Aung San Suu Kyi has been charged under the country’s natural disaster management law, according to her lawyer.
Myanmar’s military regime has hit deposed leader Aung San Suu Kyi with a second charge, this time under the country’s natural disaster management law.
“Daw Aung San Suu Kyi has been charged with an extra [violation] … under the Natural Disaster Management law,” lawyer Khin Maung Zaw said on Tuesday.
Since being overthrown from power earlier this month, Aung San Suu Kyi has already been charged under the country’s import and export law for having walkie-talkies in her home.
Myanmar’s military, meanwhile, guaranteed on Tuesday it would hold an election and hand over power. It denied that its removal of an elected government was a coup, or that its leaders had been detained, and accused protesters of violence and intimidation.
The military’s justification of its February 1 seizure of power and arrest of Aung San Suu Kyi and others came as protesters again took to the streets and after a UN envoy warned the army of “severe consequences” for any harsh response to the demonstrations.
“Our objective is to hold an election and hand power to the winning party,” Brigadier General Zaw Min Tun, spokesman for the ruling council, told the first news conference held by the military since the coup.
The military has not given a date for a new election but it has imposed a state of emergency for one year. Zaw Min Tun said the military would not hold power for long.
“We guarantee … that the election will be held,” he told the nearly two-hour news conference, which the military broadcast from the capital, Naypyidaw, live over Facebook – a platform it has banned.
Asked about the detention of Nobel Peace Prize winner Aung San Suu Kyi and the president, Zaw Min Tun dismissed the suggestion they were in detention, saying they were in their homes for their security while the law took its course.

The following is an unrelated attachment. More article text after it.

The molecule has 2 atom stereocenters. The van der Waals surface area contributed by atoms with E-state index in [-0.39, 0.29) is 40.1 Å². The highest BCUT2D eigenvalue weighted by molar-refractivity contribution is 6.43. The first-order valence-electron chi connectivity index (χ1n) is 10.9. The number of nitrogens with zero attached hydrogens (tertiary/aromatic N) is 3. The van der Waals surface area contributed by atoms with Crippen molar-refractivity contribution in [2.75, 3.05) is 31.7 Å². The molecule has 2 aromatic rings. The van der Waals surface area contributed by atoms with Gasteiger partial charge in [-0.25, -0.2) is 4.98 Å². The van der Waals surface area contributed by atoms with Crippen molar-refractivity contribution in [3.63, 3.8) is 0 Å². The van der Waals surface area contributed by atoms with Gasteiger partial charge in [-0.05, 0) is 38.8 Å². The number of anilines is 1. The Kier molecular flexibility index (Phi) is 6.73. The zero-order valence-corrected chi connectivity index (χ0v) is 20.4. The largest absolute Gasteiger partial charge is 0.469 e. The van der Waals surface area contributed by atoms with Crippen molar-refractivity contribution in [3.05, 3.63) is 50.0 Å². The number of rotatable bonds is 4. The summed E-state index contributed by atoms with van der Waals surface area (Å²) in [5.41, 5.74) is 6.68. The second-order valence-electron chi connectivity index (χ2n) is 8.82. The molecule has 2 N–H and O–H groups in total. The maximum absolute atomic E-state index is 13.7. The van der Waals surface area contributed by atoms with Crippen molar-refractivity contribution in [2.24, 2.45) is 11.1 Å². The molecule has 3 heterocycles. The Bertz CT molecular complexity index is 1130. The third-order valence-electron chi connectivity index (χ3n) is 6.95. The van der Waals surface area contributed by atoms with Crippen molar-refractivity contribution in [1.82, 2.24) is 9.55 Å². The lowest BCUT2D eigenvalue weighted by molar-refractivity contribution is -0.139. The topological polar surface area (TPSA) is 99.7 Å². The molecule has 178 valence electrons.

He also said Myanmar’s foreign policy would not change, that it remained open for business and deals would be upheld.
The military will be hoping its reassurances will dampen the campaign of daily opposition to its rule and to the removal of Aung San Suu Kyi and her government.
As well as the demonstrations in towns and cities across the ethnically diverse country, a civil disobedience movement has brought strikes that are crippling many functions of government.
The unrest has revived memories of bloody outbreaks of opposition to almost half a century of direct army rule that ended in 2011 when the military began a process of withdrawing from civilian politics.
But violence has been limited this time, although police have opened fire several times, mostly with rubber bullets, to disperse protesters.
The military launched its coup after what it claimed was widespread fraud in a November election, won by Aung San Suu Kyi’s National League for Democracy (NLD) in a landslide. The electoral commission had rejected those claims.
Some 400 people have been arrested since the coup, according to the monitoring group Assistance Association for Political Prisoners, which keeps track of the mostly nightly arrests. Of those, 375 people remain in detention, it said.
An emergency session of the UN Human Rights Council on Friday called for the new military government to release all “arbitrarily detained” people and for the military to hand power back to Aung San Suu Kyi’s administration.
Traditional allies of the country’s armed forces, including Russia and China, have distanced themselves from what they have described as interference in Myanmar’s “internal affairs”.